Follett said the city continues to seek a buyer, but the proposed agreement would keep Veracity operating and maintaining the network for at least 14 months.
City spokeswoman Helen Anderson compared the proposed contract to a bank foreclosing on a home but agreeing to let the former homeowner live in the house as a renter rather than have it sit vacant.
The plan calls for Veracity to pay at least $95,000 a month, along with about $7,000 a month to rent the city's Network Operations Center until February. It also calls for Veracity to pay an additional $23 a month for each new home customer who signs up, and 4 percent of the fees for apartment complexes and businesses that sign up for Veracity's services after Jan. 1.
Follett said the city and Veracity already are operating under the terms of the agreement, which is backdated to Jan. 1 and awaits City Council approval.
Mayor John Curtis said the proposed agreement is good for the city and Veracity.
"We've known for a while," Curtis said, "that it would not be any good to force [Veracity] out of business."
Last year, the city deemed Veracity in default on its contract to buy the network after its security deposit fell below $1.6 million. Veracity had been using the deposit to cover its $278,000 monthly payment to the city to improve its cash flow.
Under the terms of the original sales agreement, the city would take possession of the network in a default and continue to be responsible for paying off its $37 million debt.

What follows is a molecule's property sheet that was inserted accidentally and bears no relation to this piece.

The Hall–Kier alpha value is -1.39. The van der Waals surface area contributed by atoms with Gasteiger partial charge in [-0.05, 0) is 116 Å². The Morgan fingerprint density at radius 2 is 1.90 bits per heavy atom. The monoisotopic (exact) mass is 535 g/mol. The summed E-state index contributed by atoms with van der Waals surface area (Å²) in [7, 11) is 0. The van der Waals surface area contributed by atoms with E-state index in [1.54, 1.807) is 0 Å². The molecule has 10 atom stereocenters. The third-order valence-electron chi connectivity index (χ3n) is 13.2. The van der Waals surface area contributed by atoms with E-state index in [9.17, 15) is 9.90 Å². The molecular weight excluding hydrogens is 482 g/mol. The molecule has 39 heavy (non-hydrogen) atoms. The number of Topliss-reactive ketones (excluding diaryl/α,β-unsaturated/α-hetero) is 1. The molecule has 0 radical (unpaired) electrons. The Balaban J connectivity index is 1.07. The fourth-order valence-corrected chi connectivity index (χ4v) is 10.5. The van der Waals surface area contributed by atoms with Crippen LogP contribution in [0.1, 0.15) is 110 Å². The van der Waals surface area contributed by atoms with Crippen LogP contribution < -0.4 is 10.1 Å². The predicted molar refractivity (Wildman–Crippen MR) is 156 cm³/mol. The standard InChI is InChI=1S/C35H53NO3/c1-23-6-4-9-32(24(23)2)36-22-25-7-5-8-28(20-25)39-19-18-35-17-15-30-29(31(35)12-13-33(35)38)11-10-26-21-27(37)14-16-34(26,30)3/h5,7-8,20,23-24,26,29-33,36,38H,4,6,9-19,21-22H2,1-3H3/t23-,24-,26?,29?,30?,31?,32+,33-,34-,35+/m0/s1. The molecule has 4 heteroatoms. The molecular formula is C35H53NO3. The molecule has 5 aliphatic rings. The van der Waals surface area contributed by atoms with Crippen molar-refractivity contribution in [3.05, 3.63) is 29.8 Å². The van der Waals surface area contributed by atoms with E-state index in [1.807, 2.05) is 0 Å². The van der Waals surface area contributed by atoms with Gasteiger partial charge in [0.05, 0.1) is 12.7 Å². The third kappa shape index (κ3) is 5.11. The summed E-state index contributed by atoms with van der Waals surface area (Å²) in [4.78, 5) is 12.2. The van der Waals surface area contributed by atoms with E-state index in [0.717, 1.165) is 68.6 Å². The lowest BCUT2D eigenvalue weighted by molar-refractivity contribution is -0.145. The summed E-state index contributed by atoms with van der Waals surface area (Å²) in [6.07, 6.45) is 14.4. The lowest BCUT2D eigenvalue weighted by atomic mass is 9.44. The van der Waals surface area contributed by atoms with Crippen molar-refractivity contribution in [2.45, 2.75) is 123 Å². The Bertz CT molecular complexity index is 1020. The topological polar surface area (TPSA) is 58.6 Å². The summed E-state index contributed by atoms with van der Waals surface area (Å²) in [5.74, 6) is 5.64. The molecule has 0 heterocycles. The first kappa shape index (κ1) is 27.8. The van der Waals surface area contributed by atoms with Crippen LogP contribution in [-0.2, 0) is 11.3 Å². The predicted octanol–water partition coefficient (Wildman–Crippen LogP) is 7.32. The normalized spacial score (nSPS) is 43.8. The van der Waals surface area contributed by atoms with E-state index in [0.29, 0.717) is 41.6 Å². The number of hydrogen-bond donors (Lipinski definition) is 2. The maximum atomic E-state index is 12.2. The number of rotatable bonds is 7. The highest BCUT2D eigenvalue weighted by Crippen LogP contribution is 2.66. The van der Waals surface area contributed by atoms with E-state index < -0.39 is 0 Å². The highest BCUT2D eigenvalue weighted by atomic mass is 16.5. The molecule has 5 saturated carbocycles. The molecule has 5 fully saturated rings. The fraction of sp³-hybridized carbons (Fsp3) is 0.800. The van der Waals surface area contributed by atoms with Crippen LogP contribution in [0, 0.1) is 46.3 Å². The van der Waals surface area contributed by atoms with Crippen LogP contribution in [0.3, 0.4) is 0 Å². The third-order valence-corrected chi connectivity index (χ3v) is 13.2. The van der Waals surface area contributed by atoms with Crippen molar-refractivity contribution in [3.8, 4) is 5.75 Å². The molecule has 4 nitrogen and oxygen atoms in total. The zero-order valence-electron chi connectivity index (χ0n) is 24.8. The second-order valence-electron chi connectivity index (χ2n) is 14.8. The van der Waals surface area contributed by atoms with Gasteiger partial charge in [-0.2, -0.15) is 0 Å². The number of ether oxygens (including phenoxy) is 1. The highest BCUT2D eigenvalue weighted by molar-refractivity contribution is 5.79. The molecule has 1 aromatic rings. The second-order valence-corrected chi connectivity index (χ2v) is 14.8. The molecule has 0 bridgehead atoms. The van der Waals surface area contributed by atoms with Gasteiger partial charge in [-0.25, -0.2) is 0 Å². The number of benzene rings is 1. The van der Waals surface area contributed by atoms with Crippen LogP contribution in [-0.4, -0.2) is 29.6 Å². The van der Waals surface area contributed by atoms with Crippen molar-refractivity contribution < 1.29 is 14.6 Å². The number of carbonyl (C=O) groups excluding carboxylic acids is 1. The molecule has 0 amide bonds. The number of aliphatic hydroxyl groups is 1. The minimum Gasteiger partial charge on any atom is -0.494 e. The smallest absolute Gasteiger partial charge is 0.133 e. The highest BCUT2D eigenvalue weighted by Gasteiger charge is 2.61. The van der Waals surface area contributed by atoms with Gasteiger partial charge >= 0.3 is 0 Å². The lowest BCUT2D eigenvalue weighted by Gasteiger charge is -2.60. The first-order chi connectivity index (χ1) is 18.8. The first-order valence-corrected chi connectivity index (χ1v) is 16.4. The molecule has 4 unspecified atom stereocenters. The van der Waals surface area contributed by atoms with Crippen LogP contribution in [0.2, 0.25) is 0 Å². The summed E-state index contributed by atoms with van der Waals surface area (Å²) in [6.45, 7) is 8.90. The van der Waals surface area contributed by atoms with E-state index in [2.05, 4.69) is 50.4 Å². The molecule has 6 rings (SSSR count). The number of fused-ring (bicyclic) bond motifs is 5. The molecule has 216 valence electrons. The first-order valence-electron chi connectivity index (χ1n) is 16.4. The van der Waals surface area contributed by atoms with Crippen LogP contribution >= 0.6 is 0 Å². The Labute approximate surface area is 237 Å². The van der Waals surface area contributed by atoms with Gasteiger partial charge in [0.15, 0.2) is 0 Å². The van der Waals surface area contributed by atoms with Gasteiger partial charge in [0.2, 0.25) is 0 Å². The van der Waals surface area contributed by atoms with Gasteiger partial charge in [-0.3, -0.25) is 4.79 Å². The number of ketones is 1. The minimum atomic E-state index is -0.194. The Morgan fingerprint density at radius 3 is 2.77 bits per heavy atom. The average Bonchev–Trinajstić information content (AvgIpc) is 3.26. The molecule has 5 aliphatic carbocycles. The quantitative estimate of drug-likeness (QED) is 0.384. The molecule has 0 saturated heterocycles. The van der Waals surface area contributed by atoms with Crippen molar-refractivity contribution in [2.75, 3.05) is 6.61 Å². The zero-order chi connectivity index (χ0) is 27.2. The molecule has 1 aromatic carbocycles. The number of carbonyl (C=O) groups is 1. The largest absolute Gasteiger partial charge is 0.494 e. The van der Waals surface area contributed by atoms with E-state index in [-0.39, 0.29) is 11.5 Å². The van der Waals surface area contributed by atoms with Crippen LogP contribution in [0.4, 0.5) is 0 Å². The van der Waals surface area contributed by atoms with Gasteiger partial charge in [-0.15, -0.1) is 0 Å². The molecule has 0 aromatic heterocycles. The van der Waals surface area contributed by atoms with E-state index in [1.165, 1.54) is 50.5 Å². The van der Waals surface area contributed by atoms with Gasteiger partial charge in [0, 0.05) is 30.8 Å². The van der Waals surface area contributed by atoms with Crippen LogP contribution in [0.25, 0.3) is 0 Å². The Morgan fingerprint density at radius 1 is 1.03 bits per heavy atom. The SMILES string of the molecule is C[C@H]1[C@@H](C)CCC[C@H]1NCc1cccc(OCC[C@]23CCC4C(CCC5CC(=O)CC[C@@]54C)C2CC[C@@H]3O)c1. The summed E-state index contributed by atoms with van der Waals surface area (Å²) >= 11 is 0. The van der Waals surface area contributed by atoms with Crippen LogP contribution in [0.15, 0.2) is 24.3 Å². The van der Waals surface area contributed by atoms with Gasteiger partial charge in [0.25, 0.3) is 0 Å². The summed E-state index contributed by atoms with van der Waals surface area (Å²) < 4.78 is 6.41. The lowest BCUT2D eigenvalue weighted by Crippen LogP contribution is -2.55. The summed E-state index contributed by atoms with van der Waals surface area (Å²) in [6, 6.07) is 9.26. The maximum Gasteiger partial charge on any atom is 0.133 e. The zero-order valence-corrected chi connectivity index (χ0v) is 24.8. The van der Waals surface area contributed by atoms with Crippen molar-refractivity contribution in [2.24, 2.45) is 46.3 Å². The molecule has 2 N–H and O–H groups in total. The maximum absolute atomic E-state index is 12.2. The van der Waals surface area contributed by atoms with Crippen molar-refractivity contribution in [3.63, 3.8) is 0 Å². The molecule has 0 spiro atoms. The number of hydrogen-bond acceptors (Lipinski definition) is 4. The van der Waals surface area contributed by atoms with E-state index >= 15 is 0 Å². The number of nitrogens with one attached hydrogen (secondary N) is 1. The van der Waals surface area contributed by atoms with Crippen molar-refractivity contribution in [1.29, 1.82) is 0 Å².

Royce Van Tassell, vice president of the Utah Taxpayers Association, said he wasn't fully familiar with the details of the proposed agreement, but added it sounded like a sound move.
"At this point, it is a far better option than if the city were to operate it themselves," Van Tassell said. "With the time created by the agreement, Provo should be able to find a private buyer to take the network off their hands."
The association has declared the city's decision to charge residents a monthly fee to retire iProvo's debt as the "least bad way forward" out of the red ink.
The city began building the iProvo network in 2004, borrowing $39 million to install a fiber-optic network to provide phone, Internet and television service to every home and business in Provo.
The city originally planned to run the network on its own, but the Legislature outlawed cities providing telecommunications services. The city could be a wholesaler, offering space on the network to cable TV companies, Internet providers and telephone companies.
The city was never able to get enough subscribers to cover the cost of the bond. As a result, the city poured in $2 million a year in surplus funds from its energy department to cover the balance.
In 2008, the city sold the network to Broadweave Networks, which agreed to take over the monthly bond payments, while the city still held the bond. But Broadweave began using its security fund to make the monthly payments to build up its cash reserves. Veracity Communications later bought out Broadweave and became Veracity Networks.
But Veracity also found it could not make enough money from the network to pay off the bond and was declared in default last year. The city initiated a utility charge to cover the cost of the bond payments, while Veracity continued to operate the network. The city also launched a search for a buyer.